Follow TV Tropes


Film / Greenfingers

Go To

Greenfingers is a 2000 British comedy film directed and written by Joel Hershman, and starring Clive Owen, Helen Mirren, Natasha Little, David Kelly, and Warren Clarke.

Colin Briggs (Owen) is a man who has given up on life. Nearing the end of a long sentence for murder, Colin is transferred to Edgefield, a minimum-security prison in the Cotswolds. Once there, Colin meets Fergus Wilks (Kelly), an eccentric "lifer" who gives Colin an unwanted packet of seeds as a Christmas present. He begrudgingly plants the seeds in Edgefield's hard, infertile soil and, much to both men's surprise; the seeds flourish along with the two men's friendship. Impressed by the sight of the blooming flowers, the prison Governor (Clarke) commissions Colin, Fergus and three other inmates to cultivate Edgefield's first garden. When the prison garden attracts the attention of flamboyant gardening expert, Georgina Woodhouse (Mirren), she offers to sponsor the inmates in their first garden show. As a result of gardening, Colin gains a renewed lease on life, a newly found love for Georgina's daughter (Little) and a chance to compete at the Hampton Court Palace Flower Show—the largest outdoor garden event in the world.

Tropes in Greenfingers:

  • Ambiguous Situation: Tony makes a run for it after being accused as an accomplice in a burglary. A newspaper headline shows that he's been cleared of that, but he's briefly shown at the end with a beard and sunglasses, leaving it ambiguous if he's served out the rest of his sentence or if he's still on the lam.
  • Desires Prison Life: Colin has been in prison for 15 years, since he was 17, and comes to enjoy the gardening group there. He quickly pulls a Get into Jail Free after he's paroled because he's Not Used to Freedom and wants to help with the prison's entry to the garden competition.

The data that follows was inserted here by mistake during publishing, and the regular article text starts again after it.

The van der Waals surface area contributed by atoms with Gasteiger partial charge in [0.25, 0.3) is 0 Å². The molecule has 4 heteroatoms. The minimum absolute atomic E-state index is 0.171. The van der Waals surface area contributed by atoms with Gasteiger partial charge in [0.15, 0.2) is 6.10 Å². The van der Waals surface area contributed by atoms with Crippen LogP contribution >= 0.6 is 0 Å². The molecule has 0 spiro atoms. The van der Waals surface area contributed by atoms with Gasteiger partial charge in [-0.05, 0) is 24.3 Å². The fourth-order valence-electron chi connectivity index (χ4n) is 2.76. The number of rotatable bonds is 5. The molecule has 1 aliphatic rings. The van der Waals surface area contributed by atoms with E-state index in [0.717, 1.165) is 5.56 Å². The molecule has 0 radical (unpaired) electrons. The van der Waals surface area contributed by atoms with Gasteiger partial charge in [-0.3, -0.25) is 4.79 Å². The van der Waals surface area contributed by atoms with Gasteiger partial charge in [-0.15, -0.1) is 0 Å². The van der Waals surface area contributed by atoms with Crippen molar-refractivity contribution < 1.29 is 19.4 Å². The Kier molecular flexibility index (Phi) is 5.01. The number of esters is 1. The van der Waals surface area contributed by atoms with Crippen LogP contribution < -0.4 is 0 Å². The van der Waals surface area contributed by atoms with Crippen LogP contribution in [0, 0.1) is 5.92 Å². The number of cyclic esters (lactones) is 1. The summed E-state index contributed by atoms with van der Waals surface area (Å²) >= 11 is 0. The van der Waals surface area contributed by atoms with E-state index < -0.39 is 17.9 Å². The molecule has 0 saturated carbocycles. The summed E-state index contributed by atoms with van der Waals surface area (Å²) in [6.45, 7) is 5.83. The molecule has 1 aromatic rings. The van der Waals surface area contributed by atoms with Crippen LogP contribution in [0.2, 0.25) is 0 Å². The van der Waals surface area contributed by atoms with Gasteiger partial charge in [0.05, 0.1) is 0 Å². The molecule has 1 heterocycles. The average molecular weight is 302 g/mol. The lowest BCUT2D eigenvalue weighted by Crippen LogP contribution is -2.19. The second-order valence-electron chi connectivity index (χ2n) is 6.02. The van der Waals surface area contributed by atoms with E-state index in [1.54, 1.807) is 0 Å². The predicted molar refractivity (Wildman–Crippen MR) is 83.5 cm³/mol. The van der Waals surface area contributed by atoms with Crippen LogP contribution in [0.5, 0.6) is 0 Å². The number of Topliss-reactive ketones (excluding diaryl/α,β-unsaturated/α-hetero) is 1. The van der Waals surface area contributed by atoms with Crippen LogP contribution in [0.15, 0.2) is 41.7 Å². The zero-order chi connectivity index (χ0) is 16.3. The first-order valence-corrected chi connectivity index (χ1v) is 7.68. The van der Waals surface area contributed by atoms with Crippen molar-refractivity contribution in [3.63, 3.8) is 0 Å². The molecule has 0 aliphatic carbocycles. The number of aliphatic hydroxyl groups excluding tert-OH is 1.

• Forbidden Romance:
    • Tony strikes up a romance with Holly that becomes complicated due to an Accidental Pregnancy.
    • Colin and Primrose fall for each other. She even forgives him for breaking her heart.
  • Get into Jail Free: After being paroled, Colin breaks into his own flower shop to get his parole revoked so he is sent back to prison so he can help with the prison's entry to the flower show.
  • Luxury Prison Suite: HMP Edgefield gives inmates nearly free run of the place as long as they behave and don't try to escape. Inmates sleep in large cells with doors that aren't locked at night. They have ready access to education, occupational training, and plenty of recreational activities. Some even get to leave during the day for work release. Of course, there are crummy jobs that some inmates gets saddled with, but it's because they need to be done and not as punishment.
  • Not Used to Freedom: Colin has been in prison for 15 years, since he was 17. After he is paroled, he pulls a Get into Jail Free in order to get sent back to prison:
    Fergus Wilks: [Waking up and seeing the flower on the nightstand, then seeing Colin] What's that old thing doing back here?
    Colin: It wasn't ready for the outside world.
  • The Old Convict: Colin's wise, elderly roommate Fergus, imprisoned for life for killing three wives, introduces him to gardening.
  • One-Word Title
  • Raging Stiffie: Happens to Tony while he and Holly are dancing:
    Holly: [They are slow dancing and he is holding her close] Tony, you've got a stiffie.
    Tony: [He looks down] So?
    Holly: It's against regulations.
  • Roses Are Red, Violets Are Blue...:
Roses are red,
violets are blue ...
I'm about to fuck up.
So what else is new?
  • Real Men Wear Pink: Central to the plot is a group of male prisoners becoming avid gardeners and learning how to raise and arrange delicate flowers.
  • Sibling Murder: Colin is in prison for killing his brother in an argument over a girl they both liked.
  • Very Loosely Based on a True Story: Is loosely based on the true story about the award-winning prisoners of HMP Leyhill, a minimum-security prison in the Cotswolds, England, a story published in The New York Times in 1998.